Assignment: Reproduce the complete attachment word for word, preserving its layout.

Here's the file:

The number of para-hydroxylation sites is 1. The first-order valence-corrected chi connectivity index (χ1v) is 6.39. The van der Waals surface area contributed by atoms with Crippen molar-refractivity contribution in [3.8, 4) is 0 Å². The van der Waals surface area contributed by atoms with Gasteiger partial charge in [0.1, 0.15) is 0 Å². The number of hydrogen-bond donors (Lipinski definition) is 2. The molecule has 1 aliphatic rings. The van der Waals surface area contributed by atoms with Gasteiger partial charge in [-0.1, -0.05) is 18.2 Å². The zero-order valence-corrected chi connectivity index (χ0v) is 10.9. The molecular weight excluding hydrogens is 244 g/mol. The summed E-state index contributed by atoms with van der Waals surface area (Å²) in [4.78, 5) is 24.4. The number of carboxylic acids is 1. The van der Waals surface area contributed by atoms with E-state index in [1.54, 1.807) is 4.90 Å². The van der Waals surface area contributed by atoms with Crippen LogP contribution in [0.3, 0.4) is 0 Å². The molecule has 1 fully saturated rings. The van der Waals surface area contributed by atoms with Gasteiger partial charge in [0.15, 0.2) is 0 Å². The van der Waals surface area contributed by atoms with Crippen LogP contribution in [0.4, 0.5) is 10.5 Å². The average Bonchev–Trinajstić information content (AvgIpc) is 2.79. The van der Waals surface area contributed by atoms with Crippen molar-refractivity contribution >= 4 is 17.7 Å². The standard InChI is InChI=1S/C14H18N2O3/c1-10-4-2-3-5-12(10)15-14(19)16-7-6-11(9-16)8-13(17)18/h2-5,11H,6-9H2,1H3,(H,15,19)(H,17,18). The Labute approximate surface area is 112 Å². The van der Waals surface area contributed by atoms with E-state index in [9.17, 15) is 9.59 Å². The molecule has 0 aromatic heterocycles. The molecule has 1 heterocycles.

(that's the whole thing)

The number of para-hydroxylation sites is 1. The first-order valence-corrected chi connectivity index (χ1v) is 6.39. The van der Waals surface area contributed by atoms with Crippen molar-refractivity contribution in [3.8, 4) is 0 Å². The van der Waals surface area contributed by atoms with Gasteiger partial charge in [0.1, 0.15) is 0 Å². The number of hydrogen-bond donors (Lipinski definition) is 2. The molecule has 1 aliphatic rings. The van der Waals surface area contributed by atoms with Gasteiger partial charge in [-0.1, -0.05) is 18.2 Å². The zero-order valence-corrected chi connectivity index (χ0v) is 10.9. The molecular weight excluding hydrogens is 244 g/mol. The summed E-state index contributed by atoms with van der Waals surface area (Å²) in [4.78, 5) is 24.4. The number of carboxylic acids is 1. The van der Waals surface area contributed by atoms with E-state index in [1.54, 1.807) is 4.90 Å². The van der Waals surface area contributed by atoms with Crippen LogP contribution in [0.3, 0.4) is 0 Å². The molecule has 1 fully saturated rings. The van der Waals surface area contributed by atoms with Gasteiger partial charge in [0.15, 0.2) is 0 Å². The van der Waals surface area contributed by atoms with Crippen LogP contribution in [0.4, 0.5) is 10.5 Å². The average Bonchev–Trinajstić information content (AvgIpc) is 2.79. The van der Waals surface area contributed by atoms with Crippen molar-refractivity contribution >= 4 is 17.7 Å². The standard InChI is InChI=1S/C14H18N2O3/c1-10-4-2-3-5-12(10)15-14(19)16-7-6-11(9-16)8-13(17)18/h2-5,11H,6-9H2,1H3,(H,15,19)(H,17,18). The Labute approximate surface area is 112 Å². The van der Waals surface area contributed by atoms with E-state index in [9.17, 15) is 9.59 Å². The molecule has 0 aromatic heterocycles. The molecule has 1 heterocycles.